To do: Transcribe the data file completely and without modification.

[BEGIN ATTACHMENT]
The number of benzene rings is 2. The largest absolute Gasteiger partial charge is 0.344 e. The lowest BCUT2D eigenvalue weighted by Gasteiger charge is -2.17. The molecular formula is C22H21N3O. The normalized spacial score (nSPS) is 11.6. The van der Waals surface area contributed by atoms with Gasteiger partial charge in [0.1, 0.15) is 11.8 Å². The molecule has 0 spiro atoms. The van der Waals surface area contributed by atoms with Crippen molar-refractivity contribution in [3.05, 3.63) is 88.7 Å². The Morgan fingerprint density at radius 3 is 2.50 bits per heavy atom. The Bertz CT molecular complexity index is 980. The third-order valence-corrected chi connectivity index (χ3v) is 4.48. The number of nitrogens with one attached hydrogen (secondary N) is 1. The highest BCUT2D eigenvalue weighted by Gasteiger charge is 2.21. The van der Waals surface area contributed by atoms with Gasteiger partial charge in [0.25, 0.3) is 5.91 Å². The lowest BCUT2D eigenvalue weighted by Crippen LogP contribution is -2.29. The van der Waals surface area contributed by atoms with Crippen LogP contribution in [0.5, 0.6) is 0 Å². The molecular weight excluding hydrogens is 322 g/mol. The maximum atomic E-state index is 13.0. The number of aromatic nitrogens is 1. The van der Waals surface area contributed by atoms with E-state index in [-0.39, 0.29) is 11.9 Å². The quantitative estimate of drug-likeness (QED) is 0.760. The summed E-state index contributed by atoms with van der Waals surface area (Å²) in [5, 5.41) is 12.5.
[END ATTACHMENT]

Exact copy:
The number of benzene rings is 2. The largest absolute Gasteiger partial charge is 0.344 e. The lowest BCUT2D eigenvalue weighted by Gasteiger charge is -2.17. The molecular formula is C22H21N3O. The normalized spacial score (nSPS) is 11.6. The van der Waals surface area contributed by atoms with Gasteiger partial charge in [0.1, 0.15) is 11.8 Å². The molecule has 0 spiro atoms. The van der Waals surface area contributed by atoms with Crippen molar-refractivity contribution in [3.05, 3.63) is 88.7 Å². The Morgan fingerprint density at radius 3 is 2.50 bits per heavy atom. The Bertz CT molecular complexity index is 980. The third-order valence-corrected chi connectivity index (χ3v) is 4.48. The number of nitrogens with one attached hydrogen (secondary N) is 1. The highest BCUT2D eigenvalue weighted by Gasteiger charge is 2.21. The van der Waals surface area contributed by atoms with Gasteiger partial charge in [0.25, 0.3) is 5.91 Å². The lowest BCUT2D eigenvalue weighted by Crippen LogP contribution is -2.29. The van der Waals surface area contributed by atoms with Crippen LogP contribution in [0.5, 0.6) is 0 Å². The molecular weight excluding hydrogens is 322 g/mol. The maximum atomic E-state index is 13.0. The number of aromatic nitrogens is 1. The van der Waals surface area contributed by atoms with E-state index in [-0.39, 0.29) is 11.9 Å². The quantitative estimate of drug-likeness (QED) is 0.760. The summed E-state index contributed by atoms with van der Waals surface area (Å²) in [5, 5.41) is 12.5.